Arterial bleeding from a puncture wound will usually stop, so I wasn't worried about Tillie bleeding to death. But I was worried about a thrombosis.

But again we were lucky in that it was an artery and not a vein, and so any medicine that made it into the vessel would have had to have been pushed through capillaries and the tissue they serve, and so necessarily dispersed before making it to a vein, then to the heart. In addition, the pressure in an artery is greater, so it's harder to push the medicine in to the blood vessel. More likely the arterial pressure pushed the medicine out, and we had instead a bulge of blood mixed with medicine under the skin, which would go away eventually, and the medicine would still be effective.

This accident was partly my fault for not mentioning as positively as I should have that it was important to get the medicine just under the skin, and not in a muscle or blood vessel.

I showed the students how to do it, but I didn't tell them this last part.

And not all students were perhaps paying full attention to the demonstration.

Again, if we could only have them for longer periods, so things weren't so rushed, this kind of mistake would be harder to make.

Once we realized what we had done, we just stopped work, let Tillie go, found her lambs and gave them back to her, and then just watched her for a few minutes to make sure she didn't keel over.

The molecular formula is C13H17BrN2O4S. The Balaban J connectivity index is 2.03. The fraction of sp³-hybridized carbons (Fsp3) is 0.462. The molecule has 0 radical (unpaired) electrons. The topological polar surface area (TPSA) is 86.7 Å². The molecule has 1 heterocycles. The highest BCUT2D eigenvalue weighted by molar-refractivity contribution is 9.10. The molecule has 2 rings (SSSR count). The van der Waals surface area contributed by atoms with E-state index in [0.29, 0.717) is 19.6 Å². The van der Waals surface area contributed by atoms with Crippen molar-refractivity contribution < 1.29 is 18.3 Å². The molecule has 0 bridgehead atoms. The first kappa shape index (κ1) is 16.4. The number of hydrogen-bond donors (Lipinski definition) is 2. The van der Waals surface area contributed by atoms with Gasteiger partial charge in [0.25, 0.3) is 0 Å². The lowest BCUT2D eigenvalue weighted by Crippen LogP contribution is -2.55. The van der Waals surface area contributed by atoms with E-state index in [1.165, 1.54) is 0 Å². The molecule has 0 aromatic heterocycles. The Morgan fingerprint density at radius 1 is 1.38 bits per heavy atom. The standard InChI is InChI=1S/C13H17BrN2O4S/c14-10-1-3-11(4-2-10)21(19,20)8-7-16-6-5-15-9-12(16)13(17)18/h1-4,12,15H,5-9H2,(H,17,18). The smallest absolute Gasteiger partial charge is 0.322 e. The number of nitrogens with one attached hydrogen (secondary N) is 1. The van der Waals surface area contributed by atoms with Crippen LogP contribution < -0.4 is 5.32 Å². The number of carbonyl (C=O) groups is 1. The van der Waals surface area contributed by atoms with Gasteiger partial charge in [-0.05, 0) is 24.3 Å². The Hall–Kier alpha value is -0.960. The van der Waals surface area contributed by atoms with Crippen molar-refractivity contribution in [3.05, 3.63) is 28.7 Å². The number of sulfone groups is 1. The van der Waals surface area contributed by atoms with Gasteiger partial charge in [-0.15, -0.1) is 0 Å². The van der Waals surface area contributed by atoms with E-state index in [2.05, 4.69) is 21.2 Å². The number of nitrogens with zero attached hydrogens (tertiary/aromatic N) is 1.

And she didn't.

Phew. Good lesson for students, better lesson for instructor.

One way to be sure that you haven't nicked a blood cell is to pull back on the syringe after the needle is inserted but before depressing the plunger, but this is usually not needed for a simple subcutaneous shot like this one.

Next time I'll be even more gruff about getting everyone's attention, and make sure each student sees the demonstration before doing the job themselves. Also, when I was training to be a military medic we practiced on skin/muscle analogs -- loose skinned oranges, actually, but I'm sure we can buy something bespoke from a hospital supply warehouse.

The student that gave the faulty shot was very surprised when we assigned her to give the very next shot. But you have to get right back on the horse that threw you while the adrenaline is still in your system. If you don't fear may take over, and you may never succeed at learning the job.

She did a much better job of the next injection. Well done.